A substantial number of Goans migrate out of Goa for various reasons. Education, jobs etc are prominent reasons for them to leave Goa. Some choose to settle abroad and some choose to come back to Goa. ItsGoa.com takes a closer look at this age-old tradition.
Many sources indicate that Goa traded internationally since the time of Mauryas. It is during the time of Portuguese colonization that migration picked-up. This is an attempt to compile the information for our readers to understand the complexity of the topic.
Genesis of large scale Goan Migration
In the first instance, the migration is said to have been encouraged by religious persecution under colonial authorities. Many members of the majority community left the newly conquered territories by the Portuguese. Mainly due to the religious policy of that time as indicated by various sources.
This group settled outside what is referred to as the ‘Old Conquest’. They moved to other Indian kingdoms and empires. There they continued to practice their old traditions and even spoke their native ‘Konkani’ language. Some even chose to return to Goa when the religious fervor of the colonial authorities had calmed down.
Economic migration under the Portuguese rule
According to sources, colonization gave Goans new horizons to explore. They were now able to go to Portuguese colonies across the globe. They moved to colonies of other countries as well. For example many Goans moved and even settled in British colonies in Africa. Here they took up administrative positions besides being involved in other occupations.
Many also started their businesses abroad and prospered. Many things were brought from these lands back to Goa. In many instances items such as lamps, marble, glass, furniture, ivory items, which are today found in Goan heritage houses was brought to Goa from abroad.
Another circumstance that pushed Goans to migrate was lack of higher educational institutes in Goa. They either moved to British India or other foreign countries. A prominent example is Tristão de Bragança Cunha also referred to as the “Father of Goan nationalism”, who went to the University of Paris.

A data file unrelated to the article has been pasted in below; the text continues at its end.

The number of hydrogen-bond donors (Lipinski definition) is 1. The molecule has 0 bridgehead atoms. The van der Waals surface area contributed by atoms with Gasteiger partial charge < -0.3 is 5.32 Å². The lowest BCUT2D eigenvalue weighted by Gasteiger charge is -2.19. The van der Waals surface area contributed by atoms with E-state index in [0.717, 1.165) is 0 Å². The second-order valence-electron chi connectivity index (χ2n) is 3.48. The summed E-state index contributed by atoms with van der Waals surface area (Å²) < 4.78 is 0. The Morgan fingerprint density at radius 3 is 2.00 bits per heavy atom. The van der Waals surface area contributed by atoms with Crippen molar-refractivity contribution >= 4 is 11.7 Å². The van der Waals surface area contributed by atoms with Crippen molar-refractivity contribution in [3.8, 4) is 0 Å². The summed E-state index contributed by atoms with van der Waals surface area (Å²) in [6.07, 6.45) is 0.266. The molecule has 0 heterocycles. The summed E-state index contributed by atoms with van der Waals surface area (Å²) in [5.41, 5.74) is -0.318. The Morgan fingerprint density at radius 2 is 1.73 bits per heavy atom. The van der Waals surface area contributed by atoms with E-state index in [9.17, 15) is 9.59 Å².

Similarly like him Dr. Julio Menezes, also a prominent freedom fighter of Goa attended Berlin University where he graduated in Medicine. It is here that Dr. Menezes met Dr. Ram Manohar Lohia. The pair went on to organise the rally on 18th June 1954, in Goa. Today the day is celebrated as the ‘Revolution Day’ in Goa.
After the end of colonial era
According to prominent sources after the Goan liberation, Portuguese colonies in Africa revolted against the colonial authorities. This period of decolonisation brought instability to the region. Goans diaspora in a particular country in Africa were even asked to leave. A few choose to return to India while others made their way to Australia, U.S.A, Canada, UK etc. As these avenues were closed new ones began to open up.
- Discovery of petrol led to an economic boom in the Gulf.
- A large number of Goans migrated there.
- In fact a report states around 50% of Goan emigrants made their way to this region in search of employment.
- After years of hard work many choose to retire back to the native state.
Reasons besides economic benefits for migration of Goans
Besides employment, there are many Goans who choose to go abroad for a better standard of living. “I feel the education there is much better than here and also there is dignity of labour abroad compared to here …. another reason is the infrastructure and other medical facilities are better aboard” a few reason cited by Shannon Pinto, who plans to move abroad in the near future.
On being asked whether she had ever been to a foreign land, she replied that she hasn’t visited any foreign countries, but the information was relayed to her through her relatives who have already settled abroad.